The psychosocial work environment is associated with risk of stroke at working age

Objective: The aim of this study was to explore the relation between the risk of first-ever stroke at working age and psychological work environmental factors.
Methods: A consecutive multicenter matched 1:2 case–control study of acute stroke cases (N=198, age 30–65 years) who had been working full-time at the time of their stroke and 396 sex- and age-matched controls.  Stroke cases and controls answered questionnaires on their psychosocial situation during the previous 12 months. The psychosocial work environment was assessed using three different measures: the job–control–demand model, the effort–reward imbalance (ERI) score, and exposures to conflict at work.
Results: Among 198 stroke cases and 396 controls, job strain [odds ratio (OR) 1.30, 95% confidence interval (95% CI) 1.05–1.62], ERI (OR 1.28, 95% CI 1.01–1.62), and conflict at work (OR 1.75, 95% CI 1.07–2.88) were independent risk factors of stroke in multivariable regression models.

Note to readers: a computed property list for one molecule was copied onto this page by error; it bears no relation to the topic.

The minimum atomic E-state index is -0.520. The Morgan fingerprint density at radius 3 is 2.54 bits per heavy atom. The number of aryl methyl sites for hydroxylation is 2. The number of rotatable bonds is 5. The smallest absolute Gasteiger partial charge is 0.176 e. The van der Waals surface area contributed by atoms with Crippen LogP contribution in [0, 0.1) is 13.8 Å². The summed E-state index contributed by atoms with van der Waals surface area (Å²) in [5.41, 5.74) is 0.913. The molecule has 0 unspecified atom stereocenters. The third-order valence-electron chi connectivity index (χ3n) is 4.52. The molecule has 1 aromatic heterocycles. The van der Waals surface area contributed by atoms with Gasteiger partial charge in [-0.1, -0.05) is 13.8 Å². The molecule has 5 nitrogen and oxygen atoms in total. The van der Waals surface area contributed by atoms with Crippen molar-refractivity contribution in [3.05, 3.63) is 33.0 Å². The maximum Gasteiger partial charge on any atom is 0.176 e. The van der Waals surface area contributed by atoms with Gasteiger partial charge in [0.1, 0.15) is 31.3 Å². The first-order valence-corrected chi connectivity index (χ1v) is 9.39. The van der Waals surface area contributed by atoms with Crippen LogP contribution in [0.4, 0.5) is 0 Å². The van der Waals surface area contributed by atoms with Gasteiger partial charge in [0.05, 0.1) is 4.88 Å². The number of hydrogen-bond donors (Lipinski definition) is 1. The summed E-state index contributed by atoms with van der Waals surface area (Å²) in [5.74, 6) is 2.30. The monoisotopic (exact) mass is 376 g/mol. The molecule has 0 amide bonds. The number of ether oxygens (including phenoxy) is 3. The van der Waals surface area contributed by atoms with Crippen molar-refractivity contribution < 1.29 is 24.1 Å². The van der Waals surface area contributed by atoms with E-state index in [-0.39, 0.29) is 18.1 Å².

Conclusions: Adverse psychosocial working conditions during the past 12 months were more frequently observed among stroke cases. Since these factors are presumably modifiable, interventional studies targeting job
strain and emotional work environment are warranted.

Source: Jood K, Karlsson N, Medin J, Pessah-Rasmussen H, Wester P, Ekberg K. (2017). Scand J Work Environ Health.

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